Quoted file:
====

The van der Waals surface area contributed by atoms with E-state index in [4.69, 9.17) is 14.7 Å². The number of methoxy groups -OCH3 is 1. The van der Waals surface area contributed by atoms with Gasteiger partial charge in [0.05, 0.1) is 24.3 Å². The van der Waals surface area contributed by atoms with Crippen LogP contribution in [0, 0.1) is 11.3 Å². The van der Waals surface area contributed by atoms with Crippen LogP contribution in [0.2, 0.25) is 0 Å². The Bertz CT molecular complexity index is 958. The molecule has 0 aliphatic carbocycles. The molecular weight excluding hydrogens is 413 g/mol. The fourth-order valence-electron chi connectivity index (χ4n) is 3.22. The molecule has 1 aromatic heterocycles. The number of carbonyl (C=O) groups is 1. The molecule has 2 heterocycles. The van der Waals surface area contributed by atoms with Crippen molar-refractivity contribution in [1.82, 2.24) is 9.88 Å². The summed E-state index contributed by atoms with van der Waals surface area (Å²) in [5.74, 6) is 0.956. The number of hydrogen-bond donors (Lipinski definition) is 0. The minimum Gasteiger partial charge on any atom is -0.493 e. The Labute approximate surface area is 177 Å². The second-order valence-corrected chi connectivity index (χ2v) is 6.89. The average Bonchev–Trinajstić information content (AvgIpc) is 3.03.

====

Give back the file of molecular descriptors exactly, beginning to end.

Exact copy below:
The van der Waals surface area contributed by atoms with E-state index in [4.69, 9.17) is 14.7 Å². The number of methoxy groups -OCH3 is 1. The van der Waals surface area contributed by atoms with Gasteiger partial charge in [0.05, 0.1) is 24.3 Å². The van der Waals surface area contributed by atoms with Crippen LogP contribution in [0, 0.1) is 11.3 Å². The van der Waals surface area contributed by atoms with Crippen LogP contribution in [0.2, 0.25) is 0 Å². The Bertz CT molecular complexity index is 958. The molecule has 0 aliphatic carbocycles. The molecular weight excluding hydrogens is 413 g/mol. The fourth-order valence-electron chi connectivity index (χ4n) is 3.22. The molecule has 1 aromatic heterocycles. The number of carbonyl (C=O) groups is 1. The molecule has 2 heterocycles. The van der Waals surface area contributed by atoms with Crippen molar-refractivity contribution in [1.82, 2.24) is 9.88 Å². The summed E-state index contributed by atoms with van der Waals surface area (Å²) in [5.74, 6) is 0.956. The number of hydrogen-bond donors (Lipinski definition) is 0. The minimum Gasteiger partial charge on any atom is -0.493 e. The Labute approximate surface area is 177 Å². The second-order valence-corrected chi connectivity index (χ2v) is 6.89. The average Bonchev–Trinajstić information content (AvgIpc) is 3.03.